From Nelson River the Commissioners proceeded to the mouth of the Great Saskatchewan River, and met the Indians who live there. Their houses were built at the foot of the Grand Rapids, and in the immediate vicinity of the Hudson’s Bay, Tramway, some seven miles from the mouth of the river. The river is here deep to the very shore, so that the steamer ran long aside the bank, and was moored by ropes attached to the Chief’s house. The Commissioners met the Indians and informed them of the desire of the Government to control the land where they had settled, and to give them a reserve, instead, on the opposite side of the river. They said, they would surrender the locality in question, and go to the south side of the river, if a small sum was given them, to aid them in removing their houses or building others. To this the Commissioners willingly acceded, and promised that the next year a sum of five hundred dollars would be paid them for that purpose. The treaty was then signed, the Commissioners having extended the boundaries of the treaty limits, so as to include the Swampy Cree Indians at the Pas or Wahpahpuha, a settlement on the Saskatchewan River, and recommended that Commissioners should be sent in the ensuing summer to complete the work. The Commissioners then returned to Winnipeg, after a voyage, on and around the lake, of about one thousand miles. The terms of the treaty were identical with those of Treaties Numbers Three and Four, except that a smaller quantity of land was granted to each family, being one hundred and sixty, or in some cases one hundred acres to each family of five, while under Treaties Numbers Three and Four the quantity of land allowed was six hundred and forty acres to each such family. The gratuity paid each Indian in recognition of the treaty was also five dollars per head, instead of twelve dollars the circumstances under which the treaty was made being different. The area covered by these treaties was approximately about 100,000 square miles and has been described as lying north of the territory covered by Treaties Numbers Two and Three, extending west to Cumberland House (on the Saskatchewan River) and including the country east and west of Lake Winnipeg, and of Nelson River as far north as Split Lake.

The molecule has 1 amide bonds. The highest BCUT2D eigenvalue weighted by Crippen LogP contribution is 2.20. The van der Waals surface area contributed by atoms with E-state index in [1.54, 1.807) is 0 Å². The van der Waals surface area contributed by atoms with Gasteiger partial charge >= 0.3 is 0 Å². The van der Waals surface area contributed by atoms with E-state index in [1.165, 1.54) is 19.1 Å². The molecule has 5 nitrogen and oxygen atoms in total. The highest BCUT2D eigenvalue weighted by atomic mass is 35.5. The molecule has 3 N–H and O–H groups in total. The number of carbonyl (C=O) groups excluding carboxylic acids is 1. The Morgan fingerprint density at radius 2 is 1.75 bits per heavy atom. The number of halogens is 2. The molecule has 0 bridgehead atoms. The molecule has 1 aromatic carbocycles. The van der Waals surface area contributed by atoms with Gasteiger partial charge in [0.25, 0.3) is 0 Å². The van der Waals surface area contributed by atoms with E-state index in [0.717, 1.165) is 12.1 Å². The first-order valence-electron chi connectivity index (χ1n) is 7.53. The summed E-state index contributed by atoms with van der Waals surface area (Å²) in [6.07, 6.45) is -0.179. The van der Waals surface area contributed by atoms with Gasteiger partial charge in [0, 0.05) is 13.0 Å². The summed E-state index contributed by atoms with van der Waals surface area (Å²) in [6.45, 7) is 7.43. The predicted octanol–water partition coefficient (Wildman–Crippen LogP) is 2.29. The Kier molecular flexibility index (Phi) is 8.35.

In 1876, Lieut.-Gov. Morris, in accordance with his suggestions to that effect, was requested by the Minister of the Interior, to take steps for completing the treaty, and entrusted the duty to the Hon. Thomas Howard, and J. Lestock Reid, Esq., Dominion Land Surveyor. He gave them formal instructions, and directed them to meet the Indians together at Dog Head Point, on the lake, to treat with the Island Indians there and thence to proceed to Berens River to meet the Indians of the rapids of that river who had not been able to be present the previous year, and thereafter directed Mr. Howard to proceed to the mouth of the Saskatchewan and pay the Indians the five hundred dollars for removal of the houses, and thence to go up the Saskatchewan to the Pas and deal with the Indians there, while Mr. Reid was to proceed from Berens River to Norway House, and arrange with the Indians for the removal of such of them as desired it, to Fisher’s River, on Lake Winnipeg.

These gentlemen accordingly in July, 1876, proceeded in York boats (large sail boats) to their respective destinations, and were very successful in accomplishing the work confided to them.

I now append the official dispatch of Lieut.-Gov. Morris, dated 11th October, 1875, giving an account of the making of the treaty and of the journey, and his dispatch of the 17th November, 1876, relating to the completion of the treaty, together with extracts from the reports of Messrs. Howard and Reid.



MLA Source Citation:

Morris, Alexander. The Treaties With The Indians Of Manitoba The NorthWest Territories And KeeWaTin In The Dominion Of Canada. Toronto: Belford, Clarke & Co. 1880. AccessGenealogy.com. Web. 5 September 2014. http://www.accessgenealogy.com/native/the-winnipeg-treaty-number-five.htm - Last updated on Jul 1st, 2013